A put option gives a lot of flexibility to you – if interest rates go up, and you can get better rates from the market, you can exercise the put option and get back your money. You can invest it elsewhere, and get better interest.

A call option gives flexibility to the company – if interest rates go down, and the company can get funds at lower rates from the market, it can exercise the call option and give your money back to you. It can then raise money from the market at lower rates.

Listing on stock exchange

Debentures can be listed on a stock exchange, giving you an opportunity to sell them and exit earlier then the tenure of the debenture.

Rate of return

The interest rate offered (or the coupon rate) is usually in line with the prevailing market rates. Companies can offer a high rate of return to attract more investors.

Convertible debentures might offer slightly lower interest rate, as they already provide a lot of growth potential in the form of the facility to convert into shares of the company.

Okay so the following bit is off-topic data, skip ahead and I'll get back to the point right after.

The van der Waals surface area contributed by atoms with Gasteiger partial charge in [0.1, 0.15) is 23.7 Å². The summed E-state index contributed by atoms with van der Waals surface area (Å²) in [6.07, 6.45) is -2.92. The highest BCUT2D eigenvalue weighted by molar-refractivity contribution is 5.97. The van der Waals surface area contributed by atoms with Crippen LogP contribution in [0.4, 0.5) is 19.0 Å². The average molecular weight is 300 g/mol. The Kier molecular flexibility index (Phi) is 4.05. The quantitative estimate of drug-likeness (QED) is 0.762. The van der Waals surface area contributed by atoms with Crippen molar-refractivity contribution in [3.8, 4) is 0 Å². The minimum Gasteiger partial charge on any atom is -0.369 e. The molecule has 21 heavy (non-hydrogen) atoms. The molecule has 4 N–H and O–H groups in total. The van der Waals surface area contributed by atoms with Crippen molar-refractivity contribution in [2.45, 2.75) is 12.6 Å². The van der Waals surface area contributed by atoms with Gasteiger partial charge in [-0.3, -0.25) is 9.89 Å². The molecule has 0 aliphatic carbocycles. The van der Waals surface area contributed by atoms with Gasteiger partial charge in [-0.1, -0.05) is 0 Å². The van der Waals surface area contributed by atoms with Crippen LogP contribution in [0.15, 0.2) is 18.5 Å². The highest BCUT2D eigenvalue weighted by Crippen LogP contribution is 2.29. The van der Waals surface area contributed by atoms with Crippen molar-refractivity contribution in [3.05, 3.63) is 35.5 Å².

Tenure / Redemption

The tenor of the debentures can be quite varied, and depends on the company issuing it. However, a duration of 3 to 7 years is quite common.

Income Tax Treatment

For income tax purpose, the debentures are treated like debt instruments.

The interest earned would be treated as any other interest (say, from a bank FD). It would be a part of your “Income from other sources”, and would be taxable.

However, whether there would be TDS (Tax Deducted at Source) or not depends on many factors, and would vary from one debenture issue to another.

A debenture is a capital asset. If you sell the debenture on the stock exchange before holding it for a year, it would be a short term capital gain – it would be included in your income and would be tax as per prevailing IT slabs.

(To know the currently applicable slabs, please read “Income Tax (IT) Slabs / Brackets and rates”)

If you sell it on an exchange after holding it for a year or more, the gain would be long term capital gain. This LTCG should be calculated without indexation, and would be taxed at 10% of the gain.

(To know more about classification and taxation of capital gains, please read “Long Term and Short Term Capital Gain – Income Tax Calculation”)